EU Referendum

Reality Check: How much does the EU Budget cost the UK?

Datapic showing UK contributions to the EU Budget
Image caption This table is a guide to numbers you may hear quoted. The figure in the second line, for example, is not the value of the rebate, it's how much is left after you subtract it.

On Tuesday's Today Programme, Phones4U founder John Caudwell said: "We suffer an £8bn net loss to Europe."

He was referring to the level of the UK's contribution to the EU Budget - there have been loads of figures for this bandied about, so here are some of the amounts you may have heard and where they come from.

The figures that most people are using are HM Treasury figures from 2014, because the figures for 2015 are only estimates at the moment.

So what are these figures?

Well, the top line is the gross contribution. Some exit campaigners have described that in recent weeks as being the amount the UK hands over to the EU, but it isn't, because before the contribution is paid the rebate is deducted, to give the amount in the second line.

Now, £88m a week is paid back to the UK in the form of payments to support things like agriculture and regional development, leaving a net contribution of £188m a week.

Out of that, £26m a week goes directly to private sector organisations in the UK such as universities to fund research, leaving £161m a week going to run EU institutions, pan-European projects and projects in other countries.

And that £161m rounds to about the £8bn to which John Caudwell was referring.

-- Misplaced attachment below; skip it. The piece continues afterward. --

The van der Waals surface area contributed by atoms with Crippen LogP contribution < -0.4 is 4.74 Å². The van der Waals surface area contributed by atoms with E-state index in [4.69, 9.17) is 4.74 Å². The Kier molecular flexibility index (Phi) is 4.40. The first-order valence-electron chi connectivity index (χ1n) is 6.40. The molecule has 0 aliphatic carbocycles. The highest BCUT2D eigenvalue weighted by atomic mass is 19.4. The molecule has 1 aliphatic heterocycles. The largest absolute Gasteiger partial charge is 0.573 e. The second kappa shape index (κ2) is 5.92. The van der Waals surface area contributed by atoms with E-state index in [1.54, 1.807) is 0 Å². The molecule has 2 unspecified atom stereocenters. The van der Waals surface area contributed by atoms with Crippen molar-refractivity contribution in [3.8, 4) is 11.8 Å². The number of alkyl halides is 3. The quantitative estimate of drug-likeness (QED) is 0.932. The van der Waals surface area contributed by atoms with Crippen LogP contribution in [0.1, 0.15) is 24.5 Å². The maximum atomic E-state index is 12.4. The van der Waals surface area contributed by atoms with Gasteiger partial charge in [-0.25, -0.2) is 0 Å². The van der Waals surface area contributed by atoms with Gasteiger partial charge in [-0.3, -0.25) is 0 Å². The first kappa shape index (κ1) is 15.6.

Norway and Switzerland

Mr Caudwell was also asked about whether we would have to continue to contribute to the EU Budget in order to retain access to the single market, as Norway and Switzerland do.

"The contribution would be a lot less than we pay," he replied.

It's a slightly difficult comparison to make, but fortunately a paper from the House of Commons Library from 2013 did it for us.

It says that Norway's contribution to the EU in 2011 was £106 per capita, compared with the UK's net contribution of £128 per capita in the same year.

The paper says that Switzerland's contribution as a member of the European Free Trade Areas (Efta) has been about £53 per head in recent years.

So both countries contribute less than the UK does - whether Norway contributes "a lot less" is a moot point.

This chart shows what's happened to some of the figures for the UK contribution since 1987.

Both sides of the debate have been using the figures for 2014, although we do have an estimated figure for 2015, which is a gross payment of £17.8bn, which is £12.9bn if you subtract the rebate and £8.5bn if you deduct public sector receipts.

You may find it a bit strange that we still only have estimated figures for the UK's contribution in 2015, given that 2015 has been over for some time.

Countries' contributions are based on their economic output. The amount the UK contributed last year was based on forecasts from the Office for Budget Responsibility (OBR).

We won't know whether that was the right amount until December this year, and the figures are occasionally revised years later.

The OBR has already estimated how much the UK will contribute until 2020-21.

This chart shows the OBR's forecasts for gross contribution minus rebate .


READ MORE: The facts behind claims in the EU debate


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